Apple Pay was recently announced by Apple to allow consumers to make payments directly from their phones. While mobile wallets have been around for years, this seems to represent a game change, given the proliferation of iPhones and already-stored iTunes credit and debit cards.
Apple Pay is set up to work through near-field communication (NFC) to send radio signals to enable terminals at the cash registers of a number of large retailers. This is actually the same
approach taken by Google Wallet to get the card and payment information over to the terminal, however, merchants (and therefore consumers) have been slow to adopt.
The adoption question remains, is swiping a piece of plastic ready to be overtaken by waving a phone? The sheer number of iPhones being produced and used will likely begin to reduce reliance on credit and debit cards. Starting in just the U.S., the initial rollout will be a fascinating experiment for consumers who are looking for convenience and security.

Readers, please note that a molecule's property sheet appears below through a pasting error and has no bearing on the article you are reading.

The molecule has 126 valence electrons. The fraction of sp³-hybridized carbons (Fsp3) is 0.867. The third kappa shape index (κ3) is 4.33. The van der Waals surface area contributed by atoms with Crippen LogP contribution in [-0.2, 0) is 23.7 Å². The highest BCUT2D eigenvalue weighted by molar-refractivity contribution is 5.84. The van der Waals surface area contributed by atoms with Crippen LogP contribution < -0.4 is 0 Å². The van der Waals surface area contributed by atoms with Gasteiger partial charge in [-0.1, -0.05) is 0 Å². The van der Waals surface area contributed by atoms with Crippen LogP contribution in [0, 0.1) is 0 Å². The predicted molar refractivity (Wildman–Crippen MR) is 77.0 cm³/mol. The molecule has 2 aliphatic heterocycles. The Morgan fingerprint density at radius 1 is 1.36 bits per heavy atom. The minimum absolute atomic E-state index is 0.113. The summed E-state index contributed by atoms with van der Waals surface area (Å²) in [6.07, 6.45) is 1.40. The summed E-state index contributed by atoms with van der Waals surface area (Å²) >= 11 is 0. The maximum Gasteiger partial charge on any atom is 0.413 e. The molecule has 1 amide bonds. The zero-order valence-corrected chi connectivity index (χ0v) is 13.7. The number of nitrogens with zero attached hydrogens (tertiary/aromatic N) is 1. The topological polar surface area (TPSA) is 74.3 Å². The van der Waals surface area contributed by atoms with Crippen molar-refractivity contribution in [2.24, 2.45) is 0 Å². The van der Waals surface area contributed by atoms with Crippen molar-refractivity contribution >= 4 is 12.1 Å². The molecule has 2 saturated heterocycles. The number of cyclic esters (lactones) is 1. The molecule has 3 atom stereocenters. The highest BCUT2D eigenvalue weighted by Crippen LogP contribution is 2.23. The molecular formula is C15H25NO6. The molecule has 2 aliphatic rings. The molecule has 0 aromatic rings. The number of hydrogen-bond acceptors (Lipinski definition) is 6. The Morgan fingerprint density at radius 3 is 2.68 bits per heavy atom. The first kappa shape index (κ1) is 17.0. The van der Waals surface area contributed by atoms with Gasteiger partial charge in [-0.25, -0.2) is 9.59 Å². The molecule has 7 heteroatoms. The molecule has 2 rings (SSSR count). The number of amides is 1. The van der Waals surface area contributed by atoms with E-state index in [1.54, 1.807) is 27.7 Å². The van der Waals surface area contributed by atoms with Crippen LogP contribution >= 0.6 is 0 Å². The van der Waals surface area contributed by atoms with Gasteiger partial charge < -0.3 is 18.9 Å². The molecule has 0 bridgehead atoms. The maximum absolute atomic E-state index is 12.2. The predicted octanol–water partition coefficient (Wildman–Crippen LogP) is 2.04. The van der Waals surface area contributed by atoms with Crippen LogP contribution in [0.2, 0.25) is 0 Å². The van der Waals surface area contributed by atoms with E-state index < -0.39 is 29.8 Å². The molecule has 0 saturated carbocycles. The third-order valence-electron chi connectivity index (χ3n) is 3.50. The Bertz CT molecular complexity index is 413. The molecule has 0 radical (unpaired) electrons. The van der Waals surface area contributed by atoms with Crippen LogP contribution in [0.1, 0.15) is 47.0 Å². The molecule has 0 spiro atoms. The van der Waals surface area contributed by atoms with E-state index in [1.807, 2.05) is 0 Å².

Apple’s security promises are impressive. The card data on the phone will be stored in a special-ized “secure element” within the iPhone 6, and when transactions take place, the account number transmitted will not be the actual number from the front of the card. Instead, it will be a one-time token to stop hackers who might get access to the transaction data.
We’re interested in seeing if this technology can provide consumer convenience, and indeed de-liver on the promise of letting customers leave their wallets at home.
With questions regarding securing your business in the age of Apple Pay, or how to stay current in this digital age, please contact us on the web at www.superiortechnology.com or call us at 845-735-3555.
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